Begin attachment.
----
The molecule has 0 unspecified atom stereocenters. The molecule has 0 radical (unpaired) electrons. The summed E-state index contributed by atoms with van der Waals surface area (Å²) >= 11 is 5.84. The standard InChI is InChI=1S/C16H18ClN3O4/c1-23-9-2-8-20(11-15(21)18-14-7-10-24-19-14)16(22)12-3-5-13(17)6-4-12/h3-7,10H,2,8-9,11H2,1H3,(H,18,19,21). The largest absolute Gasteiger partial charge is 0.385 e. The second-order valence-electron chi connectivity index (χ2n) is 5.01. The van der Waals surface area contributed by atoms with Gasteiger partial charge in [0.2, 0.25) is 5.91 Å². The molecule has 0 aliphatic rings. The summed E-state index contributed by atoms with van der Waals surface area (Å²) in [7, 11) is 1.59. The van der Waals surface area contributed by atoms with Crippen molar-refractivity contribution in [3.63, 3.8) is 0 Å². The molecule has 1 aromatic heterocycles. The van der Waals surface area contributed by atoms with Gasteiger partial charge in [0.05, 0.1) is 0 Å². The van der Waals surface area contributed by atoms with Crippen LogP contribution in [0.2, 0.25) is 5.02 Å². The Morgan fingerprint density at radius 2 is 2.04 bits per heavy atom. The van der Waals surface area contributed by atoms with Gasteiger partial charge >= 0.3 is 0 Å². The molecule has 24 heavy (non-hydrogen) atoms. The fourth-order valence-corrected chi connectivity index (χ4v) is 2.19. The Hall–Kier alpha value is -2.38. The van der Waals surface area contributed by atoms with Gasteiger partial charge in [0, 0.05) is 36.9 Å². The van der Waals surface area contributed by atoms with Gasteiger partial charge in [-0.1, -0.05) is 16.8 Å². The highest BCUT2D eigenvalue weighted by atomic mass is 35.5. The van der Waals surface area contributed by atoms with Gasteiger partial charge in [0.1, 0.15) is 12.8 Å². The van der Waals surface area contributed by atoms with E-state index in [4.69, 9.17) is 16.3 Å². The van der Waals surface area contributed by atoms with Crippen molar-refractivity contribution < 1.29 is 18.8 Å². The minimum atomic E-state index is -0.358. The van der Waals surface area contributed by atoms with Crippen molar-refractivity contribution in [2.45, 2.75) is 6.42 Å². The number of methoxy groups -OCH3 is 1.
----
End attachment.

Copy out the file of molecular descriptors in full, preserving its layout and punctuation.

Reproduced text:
The molecule has 0 unspecified atom stereocenters. The molecule has 0 radical (unpaired) electrons. The summed E-state index contributed by atoms with van der Waals surface area (Å²) >= 11 is 5.84. The standard InChI is InChI=1S/C16H18ClN3O4/c1-23-9-2-8-20(11-15(21)18-14-7-10-24-19-14)16(22)12-3-5-13(17)6-4-12/h3-7,10H,2,8-9,11H2,1H3,(H,18,19,21). The largest absolute Gasteiger partial charge is 0.385 e. The second-order valence-electron chi connectivity index (χ2n) is 5.01. The van der Waals surface area contributed by atoms with Gasteiger partial charge in [0.2, 0.25) is 5.91 Å². The molecule has 0 aliphatic rings. The summed E-state index contributed by atoms with van der Waals surface area (Å²) in [7, 11) is 1.59. The van der Waals surface area contributed by atoms with Crippen molar-refractivity contribution in [3.63, 3.8) is 0 Å². The molecule has 1 aromatic heterocycles. The van der Waals surface area contributed by atoms with Gasteiger partial charge in [0.05, 0.1) is 0 Å². The van der Waals surface area contributed by atoms with Crippen LogP contribution in [0.2, 0.25) is 5.02 Å². The Morgan fingerprint density at radius 2 is 2.04 bits per heavy atom. The van der Waals surface area contributed by atoms with Gasteiger partial charge >= 0.3 is 0 Å². The molecule has 24 heavy (non-hydrogen) atoms. The fourth-order valence-corrected chi connectivity index (χ4v) is 2.19. The Hall–Kier alpha value is -2.38. The van der Waals surface area contributed by atoms with Gasteiger partial charge in [0, 0.05) is 36.9 Å². The van der Waals surface area contributed by atoms with Gasteiger partial charge in [-0.1, -0.05) is 16.8 Å². The highest BCUT2D eigenvalue weighted by atomic mass is 35.5. The van der Waals surface area contributed by atoms with Gasteiger partial charge in [0.1, 0.15) is 12.8 Å². The van der Waals surface area contributed by atoms with E-state index in [4.69, 9.17) is 16.3 Å². The van der Waals surface area contributed by atoms with Crippen molar-refractivity contribution < 1.29 is 18.8 Å². The minimum atomic E-state index is -0.358. The van der Waals surface area contributed by atoms with Crippen molar-refractivity contribution in [2.45, 2.75) is 6.42 Å². The number of methoxy groups -OCH3 is 1.